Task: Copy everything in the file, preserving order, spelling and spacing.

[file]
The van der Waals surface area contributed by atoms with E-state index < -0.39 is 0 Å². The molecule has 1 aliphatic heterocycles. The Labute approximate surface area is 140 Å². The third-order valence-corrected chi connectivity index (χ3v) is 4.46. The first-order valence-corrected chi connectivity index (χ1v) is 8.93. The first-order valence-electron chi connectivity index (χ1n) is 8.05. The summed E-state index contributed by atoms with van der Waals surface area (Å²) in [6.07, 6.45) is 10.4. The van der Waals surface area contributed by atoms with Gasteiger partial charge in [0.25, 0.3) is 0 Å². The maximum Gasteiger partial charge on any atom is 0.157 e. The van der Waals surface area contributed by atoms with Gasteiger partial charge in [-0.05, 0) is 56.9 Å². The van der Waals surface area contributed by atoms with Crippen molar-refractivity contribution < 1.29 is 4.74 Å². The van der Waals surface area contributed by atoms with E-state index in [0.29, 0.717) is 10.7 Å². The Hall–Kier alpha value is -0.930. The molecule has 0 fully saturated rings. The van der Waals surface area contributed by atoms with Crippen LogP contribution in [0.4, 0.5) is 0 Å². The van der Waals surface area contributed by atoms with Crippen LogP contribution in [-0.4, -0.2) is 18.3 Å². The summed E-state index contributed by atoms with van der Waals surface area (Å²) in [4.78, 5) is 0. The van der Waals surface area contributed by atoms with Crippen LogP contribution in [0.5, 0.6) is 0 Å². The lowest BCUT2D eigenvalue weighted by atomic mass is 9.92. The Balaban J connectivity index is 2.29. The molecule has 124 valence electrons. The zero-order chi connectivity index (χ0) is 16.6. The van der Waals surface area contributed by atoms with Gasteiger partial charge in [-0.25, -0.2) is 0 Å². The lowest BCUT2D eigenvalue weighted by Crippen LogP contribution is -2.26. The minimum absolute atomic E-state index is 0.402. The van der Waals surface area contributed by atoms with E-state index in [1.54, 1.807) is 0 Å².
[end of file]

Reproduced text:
The van der Waals surface area contributed by atoms with E-state index < -0.39 is 0 Å². The molecule has 1 aliphatic heterocycles. The Labute approximate surface area is 140 Å². The third-order valence-corrected chi connectivity index (χ3v) is 4.46. The first-order valence-corrected chi connectivity index (χ1v) is 8.93. The first-order valence-electron chi connectivity index (χ1n) is 8.05. The summed E-state index contributed by atoms with van der Waals surface area (Å²) in [6.07, 6.45) is 10.4. The van der Waals surface area contributed by atoms with Gasteiger partial charge in [0.25, 0.3) is 0 Å². The maximum Gasteiger partial charge on any atom is 0.157 e. The van der Waals surface area contributed by atoms with Gasteiger partial charge in [-0.05, 0) is 56.9 Å². The van der Waals surface area contributed by atoms with Crippen molar-refractivity contribution < 1.29 is 4.74 Å². The van der Waals surface area contributed by atoms with E-state index in [0.29, 0.717) is 10.7 Å². The Hall–Kier alpha value is -0.930. The molecule has 0 fully saturated rings. The van der Waals surface area contributed by atoms with Crippen LogP contribution in [0.4, 0.5) is 0 Å². The van der Waals surface area contributed by atoms with Crippen LogP contribution in [-0.4, -0.2) is 18.3 Å². The summed E-state index contributed by atoms with van der Waals surface area (Å²) in [4.78, 5) is 0. The van der Waals surface area contributed by atoms with Crippen LogP contribution in [0.5, 0.6) is 0 Å². The lowest BCUT2D eigenvalue weighted by atomic mass is 9.92. The Balaban J connectivity index is 2.29. The molecule has 124 valence electrons. The zero-order chi connectivity index (χ0) is 16.6. The van der Waals surface area contributed by atoms with Gasteiger partial charge in [-0.25, -0.2) is 0 Å². The lowest BCUT2D eigenvalue weighted by Crippen LogP contribution is -2.26. The minimum absolute atomic E-state index is 0.402. The van der Waals surface area contributed by atoms with E-state index in [1.54, 1.807) is 0 Å².